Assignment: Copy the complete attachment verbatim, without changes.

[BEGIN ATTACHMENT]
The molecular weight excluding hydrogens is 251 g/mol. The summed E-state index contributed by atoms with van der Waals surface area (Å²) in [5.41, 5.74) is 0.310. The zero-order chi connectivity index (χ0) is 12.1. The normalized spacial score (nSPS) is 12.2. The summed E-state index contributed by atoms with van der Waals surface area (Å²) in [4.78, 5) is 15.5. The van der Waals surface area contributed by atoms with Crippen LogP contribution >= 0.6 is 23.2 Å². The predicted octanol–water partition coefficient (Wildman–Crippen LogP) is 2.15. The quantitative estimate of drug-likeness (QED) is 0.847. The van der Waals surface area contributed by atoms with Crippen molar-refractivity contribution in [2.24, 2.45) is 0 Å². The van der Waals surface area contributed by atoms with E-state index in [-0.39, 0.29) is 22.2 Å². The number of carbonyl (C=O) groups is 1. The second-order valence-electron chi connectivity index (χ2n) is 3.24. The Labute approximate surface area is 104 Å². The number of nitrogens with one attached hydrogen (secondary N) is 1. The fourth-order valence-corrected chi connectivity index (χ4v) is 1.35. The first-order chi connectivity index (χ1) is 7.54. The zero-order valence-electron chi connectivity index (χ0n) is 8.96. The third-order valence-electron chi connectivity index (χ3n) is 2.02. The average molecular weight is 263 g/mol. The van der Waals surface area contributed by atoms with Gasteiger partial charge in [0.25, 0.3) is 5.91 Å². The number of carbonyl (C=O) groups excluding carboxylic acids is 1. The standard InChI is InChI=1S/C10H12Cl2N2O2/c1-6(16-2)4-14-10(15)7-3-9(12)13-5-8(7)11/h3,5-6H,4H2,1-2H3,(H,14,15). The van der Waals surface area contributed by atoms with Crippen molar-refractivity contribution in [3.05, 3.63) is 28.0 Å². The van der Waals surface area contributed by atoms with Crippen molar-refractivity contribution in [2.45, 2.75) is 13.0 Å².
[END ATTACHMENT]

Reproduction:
The molecular weight excluding hydrogens is 251 g/mol. The summed E-state index contributed by atoms with van der Waals surface area (Å²) in [5.41, 5.74) is 0.310. The zero-order chi connectivity index (χ0) is 12.1. The normalized spacial score (nSPS) is 12.2. The summed E-state index contributed by atoms with van der Waals surface area (Å²) in [4.78, 5) is 15.5. The van der Waals surface area contributed by atoms with Crippen LogP contribution >= 0.6 is 23.2 Å². The predicted octanol–water partition coefficient (Wildman–Crippen LogP) is 2.15. The quantitative estimate of drug-likeness (QED) is 0.847. The van der Waals surface area contributed by atoms with Crippen molar-refractivity contribution in [2.24, 2.45) is 0 Å². The van der Waals surface area contributed by atoms with E-state index in [-0.39, 0.29) is 22.2 Å². The number of carbonyl (C=O) groups is 1. The second-order valence-electron chi connectivity index (χ2n) is 3.24. The Labute approximate surface area is 104 Å². The number of nitrogens with one attached hydrogen (secondary N) is 1. The fourth-order valence-corrected chi connectivity index (χ4v) is 1.35. The first-order chi connectivity index (χ1) is 7.54. The zero-order valence-electron chi connectivity index (χ0n) is 8.96. The third-order valence-electron chi connectivity index (χ3n) is 2.02. The average molecular weight is 263 g/mol. The van der Waals surface area contributed by atoms with Gasteiger partial charge in [0.25, 0.3) is 5.91 Å². The number of carbonyl (C=O) groups excluding carboxylic acids is 1. The standard InChI is InChI=1S/C10H12Cl2N2O2/c1-6(16-2)4-14-10(15)7-3-9(12)13-5-8(7)11/h3,5-6H,4H2,1-2H3,(H,14,15). The van der Waals surface area contributed by atoms with Crippen molar-refractivity contribution in [3.05, 3.63) is 28.0 Å². The van der Waals surface area contributed by atoms with Crippen molar-refractivity contribution in [2.45, 2.75) is 13.0 Å².